PV stump thrombus formation after lung resection has been recently studied and recognized as a cause of cerebral infarction and embolism to vital organs. In 2013, Ohtaka et al. found PV stump thrombus on CECT in 3.6% of 193 patients within 2 years after lung lobectomy. Importantly, all patients with a thrombus had undergone left upper lobectomy, and these comprised 13.5% of all patients that underwent left upper lobectomy . A PV stump thrombus other than that of the left superior PV is very rare, and there are only a few reports [8, 9]. The higher frequency of thrombus formation in the left superior PV stump could be because LUL leaves a longer PV stump than other types of lobectomy, which may lead to stagnant blood flow in the PV stump .
Dividing the PV to form a PV stump as short as possible has been suggested to prevent PV stump thrombus formation. However, it remains unclear if that will reduce the risk of thrombus formation or thromboembolism; PV stump formation has been reported even when the left superior PV was divided in the pleural space to make the stump as short as possible . If the PV was divided in the pericardium, the PV stump could be even shorter. However, it is not practical to perform this complicated and invasive maneuver in all patients .
Prophylactic anticoagulation has also been considered but has not been established because of the risk of bleeding, which can be fatal after lobectomies. Moreover, PV stump thrombosis can occur with anticoagulant therapy . Reported durations from lung resection to PV stump thrombus confirmation or arterial embolism occurrence vary from 1 day to 7 years . This suggests that further investigation is needed to determine the appropriate period and duration for prophylactic anticoagulation. AF causes thrombus formation by blood stagnation in the left atrium; the risk of thromboembolic complication is very low when cardioversion is performed within 48 h of AF onset . Conversely, a recent study has shown that cerebral infarction after pulmonary lobectomy tends to occur very early during the postoperative phase. Hattori et al. reported that 60% of their 10 cases of cerebral infarction after pulmonary lobectomy or more extensive intervention occurred within 2 postoperative days . Similarly, in our case, thromboembolism occurred within 48 h of the operation. This indicates that factors other than blood stagnation may cause PV stump thrombus-related embolism. According to the pathological findings, not only blood stagnation, but also inflammation at the PV stump possibly contributes to PV stump thrombus formation .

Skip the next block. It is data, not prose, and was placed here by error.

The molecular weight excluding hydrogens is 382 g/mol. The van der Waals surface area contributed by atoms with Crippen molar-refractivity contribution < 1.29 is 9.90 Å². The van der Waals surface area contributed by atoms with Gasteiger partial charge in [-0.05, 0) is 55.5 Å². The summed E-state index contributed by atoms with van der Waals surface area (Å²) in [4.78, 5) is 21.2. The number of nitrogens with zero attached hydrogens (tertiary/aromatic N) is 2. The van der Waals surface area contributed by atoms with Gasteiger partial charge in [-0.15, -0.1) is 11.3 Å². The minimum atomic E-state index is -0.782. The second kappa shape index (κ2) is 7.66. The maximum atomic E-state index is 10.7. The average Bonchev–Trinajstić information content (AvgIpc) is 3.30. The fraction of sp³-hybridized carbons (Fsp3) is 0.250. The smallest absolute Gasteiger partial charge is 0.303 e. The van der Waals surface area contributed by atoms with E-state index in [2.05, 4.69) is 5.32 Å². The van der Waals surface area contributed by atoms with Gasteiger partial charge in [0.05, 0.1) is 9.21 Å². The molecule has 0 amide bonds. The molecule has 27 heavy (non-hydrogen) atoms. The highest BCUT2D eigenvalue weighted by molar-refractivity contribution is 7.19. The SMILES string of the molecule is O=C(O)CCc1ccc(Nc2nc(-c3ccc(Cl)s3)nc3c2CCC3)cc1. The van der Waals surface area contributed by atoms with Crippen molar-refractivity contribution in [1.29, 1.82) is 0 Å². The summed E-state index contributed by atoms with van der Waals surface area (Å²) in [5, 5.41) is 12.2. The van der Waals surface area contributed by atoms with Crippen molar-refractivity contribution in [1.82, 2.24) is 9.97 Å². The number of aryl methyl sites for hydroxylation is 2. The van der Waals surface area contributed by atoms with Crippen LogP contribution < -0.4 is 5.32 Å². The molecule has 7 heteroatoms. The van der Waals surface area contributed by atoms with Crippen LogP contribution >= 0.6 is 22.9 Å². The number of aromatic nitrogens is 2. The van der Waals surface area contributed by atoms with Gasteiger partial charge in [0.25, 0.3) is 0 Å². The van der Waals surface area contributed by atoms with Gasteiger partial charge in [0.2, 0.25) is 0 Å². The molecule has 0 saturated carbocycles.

Left upper lobectomy, operative time, elderly age, and advanced stages of lung cancer (pathological stage II or more) have been indicated as risk factors for PV stump thrombus formation [1, 2]. Elderly age may be related to the fragility of the endothelium, while the advanced stage of lung cancer may be related to a hyper-thrombotic state.
From an anesthetic viewpoint, Kitajima et al. reported the implementation of routine intravenous systemic heparinization following LUL after encountering a patient who developed cerebral infarction post-LUL. Along with this postoperative anticoagulant therapy, they changed the postoperative analgesia from epidural analgesia to intercostal nerve blocks with intravenous patient-controlled analgesia . In this way, other methods of postoperative analgesia, such as continuous nerve blocks, may be utilized instead of epidural anesthesia if the risk factors for PV stump thrombus formation and prophylactic anticoagulation are established in the future. Therefore, it is important that these rare cases be reported.
This case provides crucial evidence linking LLL, thrombus formation in the pulmonary vein stump, and systemic embolism. It is important for medical caregivers to recognize that embolism caused by a PV stump thrombus may occur in lobectomies other than LUL. The patient may present with varied symptoms, as the target site may be systemic. Since the prophylactic prevention of PV stump thrombus formation has not been established thus far, early detection and treatment are the keys to minimize complications. Anesthesiologists should be aware of this complication to detect it as early as possible if it happens and to seek the safe and effective methods of postoperative analgesia.